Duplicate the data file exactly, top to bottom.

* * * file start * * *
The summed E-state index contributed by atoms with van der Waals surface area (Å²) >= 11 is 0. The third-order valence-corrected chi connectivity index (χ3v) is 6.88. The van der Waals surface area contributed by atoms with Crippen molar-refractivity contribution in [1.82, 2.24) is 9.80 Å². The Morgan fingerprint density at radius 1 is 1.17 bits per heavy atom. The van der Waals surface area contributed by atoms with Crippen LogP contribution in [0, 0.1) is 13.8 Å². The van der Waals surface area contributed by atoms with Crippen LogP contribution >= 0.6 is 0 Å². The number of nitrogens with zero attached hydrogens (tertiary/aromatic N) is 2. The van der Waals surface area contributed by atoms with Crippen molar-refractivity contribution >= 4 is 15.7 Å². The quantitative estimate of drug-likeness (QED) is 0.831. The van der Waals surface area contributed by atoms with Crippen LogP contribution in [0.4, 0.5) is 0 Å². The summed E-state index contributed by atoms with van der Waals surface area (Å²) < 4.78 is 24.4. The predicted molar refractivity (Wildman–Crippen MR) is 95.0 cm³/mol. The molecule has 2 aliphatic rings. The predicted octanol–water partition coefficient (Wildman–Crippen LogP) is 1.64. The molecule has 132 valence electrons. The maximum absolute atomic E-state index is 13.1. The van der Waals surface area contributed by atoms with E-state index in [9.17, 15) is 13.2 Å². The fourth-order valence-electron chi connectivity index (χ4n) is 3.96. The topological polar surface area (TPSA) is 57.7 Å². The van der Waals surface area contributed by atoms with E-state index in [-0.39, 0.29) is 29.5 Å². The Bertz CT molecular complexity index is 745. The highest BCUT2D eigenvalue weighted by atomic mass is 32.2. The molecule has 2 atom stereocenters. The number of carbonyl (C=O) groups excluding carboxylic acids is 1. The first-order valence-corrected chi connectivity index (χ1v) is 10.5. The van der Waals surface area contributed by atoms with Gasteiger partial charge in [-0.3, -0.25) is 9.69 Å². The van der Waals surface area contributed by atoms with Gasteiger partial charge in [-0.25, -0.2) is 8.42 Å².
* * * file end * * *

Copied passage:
The summed E-state index contributed by atoms with van der Waals surface area (Å²) >= 11 is 0. The third-order valence-corrected chi connectivity index (χ3v) is 6.88. The van der Waals surface area contributed by atoms with Crippen molar-refractivity contribution in [1.82, 2.24) is 9.80 Å². The Morgan fingerprint density at radius 1 is 1.17 bits per heavy atom. The van der Waals surface area contributed by atoms with Crippen LogP contribution in [0, 0.1) is 13.8 Å². The van der Waals surface area contributed by atoms with Crippen LogP contribution >= 0.6 is 0 Å². The number of nitrogens with zero attached hydrogens (tertiary/aromatic N) is 2. The van der Waals surface area contributed by atoms with Crippen molar-refractivity contribution >= 4 is 15.7 Å². The quantitative estimate of drug-likeness (QED) is 0.831. The van der Waals surface area contributed by atoms with Crippen LogP contribution in [0.4, 0.5) is 0 Å². The summed E-state index contributed by atoms with van der Waals surface area (Å²) < 4.78 is 24.4. The predicted molar refractivity (Wildman–Crippen MR) is 95.0 cm³/mol. The molecule has 2 aliphatic rings. The predicted octanol–water partition coefficient (Wildman–Crippen LogP) is 1.64. The molecule has 132 valence electrons. The maximum absolute atomic E-state index is 13.1. The van der Waals surface area contributed by atoms with E-state index in [9.17, 15) is 13.2 Å². The fourth-order valence-electron chi connectivity index (χ4n) is 3.96. The topological polar surface area (TPSA) is 57.7 Å². The van der Waals surface area contributed by atoms with E-state index in [-0.39, 0.29) is 29.5 Å². The Bertz CT molecular complexity index is 745. The highest BCUT2D eigenvalue weighted by atomic mass is 32.2. The molecule has 2 atom stereocenters. The number of carbonyl (C=O) groups excluding carboxylic acids is 1. The first-order valence-corrected chi connectivity index (χ1v) is 10.5. The van der Waals surface area contributed by atoms with Gasteiger partial charge in [-0.3, -0.25) is 9.69 Å². The van der Waals surface area contributed by atoms with Gasteiger partial charge in [-0.25, -0.2) is 8.42 Å².